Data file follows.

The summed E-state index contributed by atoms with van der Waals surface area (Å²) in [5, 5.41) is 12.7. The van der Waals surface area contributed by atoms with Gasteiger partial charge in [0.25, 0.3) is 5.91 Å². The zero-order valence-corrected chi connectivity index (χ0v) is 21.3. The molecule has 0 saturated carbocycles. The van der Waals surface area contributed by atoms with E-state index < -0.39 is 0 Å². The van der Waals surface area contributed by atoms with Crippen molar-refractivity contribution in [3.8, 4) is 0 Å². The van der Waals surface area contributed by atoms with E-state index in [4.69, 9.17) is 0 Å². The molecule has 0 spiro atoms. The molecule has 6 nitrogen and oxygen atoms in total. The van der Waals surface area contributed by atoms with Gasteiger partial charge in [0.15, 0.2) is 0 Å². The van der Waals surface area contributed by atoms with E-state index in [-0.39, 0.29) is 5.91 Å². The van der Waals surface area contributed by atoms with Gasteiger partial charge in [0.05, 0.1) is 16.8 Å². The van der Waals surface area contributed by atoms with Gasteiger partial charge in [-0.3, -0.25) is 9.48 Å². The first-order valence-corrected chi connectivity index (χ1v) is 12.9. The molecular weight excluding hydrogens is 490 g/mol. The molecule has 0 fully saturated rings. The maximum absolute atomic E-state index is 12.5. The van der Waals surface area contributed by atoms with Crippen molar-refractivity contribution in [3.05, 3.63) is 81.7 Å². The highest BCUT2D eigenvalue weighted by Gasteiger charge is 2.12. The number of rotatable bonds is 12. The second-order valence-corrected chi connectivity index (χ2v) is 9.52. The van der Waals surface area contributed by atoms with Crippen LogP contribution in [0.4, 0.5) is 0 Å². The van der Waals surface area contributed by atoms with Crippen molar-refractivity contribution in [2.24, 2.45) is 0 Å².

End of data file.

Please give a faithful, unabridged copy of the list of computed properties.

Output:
The summed E-state index contributed by atoms with van der Waals surface area (Å²) in [5, 5.41) is 12.7. The van der Waals surface area contributed by atoms with Gasteiger partial charge in [0.25, 0.3) is 5.91 Å². The zero-order valence-corrected chi connectivity index (χ0v) is 21.3. The molecule has 0 saturated carbocycles. The van der Waals surface area contributed by atoms with E-state index < -0.39 is 0 Å². The van der Waals surface area contributed by atoms with Crippen molar-refractivity contribution in [3.8, 4) is 0 Å². The van der Waals surface area contributed by atoms with E-state index in [4.69, 9.17) is 0 Å². The molecule has 0 spiro atoms. The molecule has 6 nitrogen and oxygen atoms in total. The van der Waals surface area contributed by atoms with Gasteiger partial charge in [0.15, 0.2) is 0 Å². The van der Waals surface area contributed by atoms with E-state index in [-0.39, 0.29) is 5.91 Å². The van der Waals surface area contributed by atoms with Gasteiger partial charge in [0.05, 0.1) is 16.8 Å². The van der Waals surface area contributed by atoms with Gasteiger partial charge in [-0.3, -0.25) is 9.48 Å². The first-order valence-corrected chi connectivity index (χ1v) is 12.9. The molecular weight excluding hydrogens is 490 g/mol. The molecule has 0 fully saturated rings. The maximum absolute atomic E-state index is 12.5. The van der Waals surface area contributed by atoms with Crippen molar-refractivity contribution in [3.05, 3.63) is 81.7 Å². The highest BCUT2D eigenvalue weighted by Gasteiger charge is 2.12. The number of rotatable bonds is 12. The second-order valence-corrected chi connectivity index (χ2v) is 9.52. The van der Waals surface area contributed by atoms with Crippen LogP contribution in [0.4, 0.5) is 0 Å². The van der Waals surface area contributed by atoms with Crippen molar-refractivity contribution in [2.24, 2.45) is 0 Å².